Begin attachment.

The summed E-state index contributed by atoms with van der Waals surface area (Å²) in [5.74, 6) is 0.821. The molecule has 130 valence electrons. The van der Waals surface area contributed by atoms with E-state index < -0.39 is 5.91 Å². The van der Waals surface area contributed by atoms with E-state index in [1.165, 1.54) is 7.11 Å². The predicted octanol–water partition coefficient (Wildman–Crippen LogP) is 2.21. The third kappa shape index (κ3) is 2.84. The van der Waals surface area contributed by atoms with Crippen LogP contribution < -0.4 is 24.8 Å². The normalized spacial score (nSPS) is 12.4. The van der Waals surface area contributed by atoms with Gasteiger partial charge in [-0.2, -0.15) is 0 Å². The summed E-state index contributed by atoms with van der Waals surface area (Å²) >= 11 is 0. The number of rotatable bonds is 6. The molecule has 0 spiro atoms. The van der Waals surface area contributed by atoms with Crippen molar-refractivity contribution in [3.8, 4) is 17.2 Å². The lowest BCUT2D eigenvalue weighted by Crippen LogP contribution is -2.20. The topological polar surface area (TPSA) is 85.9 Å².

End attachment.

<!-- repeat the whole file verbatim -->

The summed E-state index contributed by atoms with van der Waals surface area (Å²) in [5.74, 6) is 0.821. The molecule has 130 valence electrons. The van der Waals surface area contributed by atoms with E-state index < -0.39 is 5.91 Å². The van der Waals surface area contributed by atoms with E-state index in [1.165, 1.54) is 7.11 Å². The predicted octanol–water partition coefficient (Wildman–Crippen LogP) is 2.21. The third kappa shape index (κ3) is 2.84. The van der Waals surface area contributed by atoms with Crippen LogP contribution < -0.4 is 24.8 Å². The normalized spacial score (nSPS) is 12.4. The van der Waals surface area contributed by atoms with Gasteiger partial charge in [-0.2, -0.15) is 0 Å². The summed E-state index contributed by atoms with van der Waals surface area (Å²) >= 11 is 0. The number of rotatable bonds is 6. The molecule has 0 spiro atoms. The van der Waals surface area contributed by atoms with Crippen molar-refractivity contribution in [3.8, 4) is 17.2 Å². The lowest BCUT2D eigenvalue weighted by Crippen LogP contribution is -2.20. The topological polar surface area (TPSA) is 85.9 Å².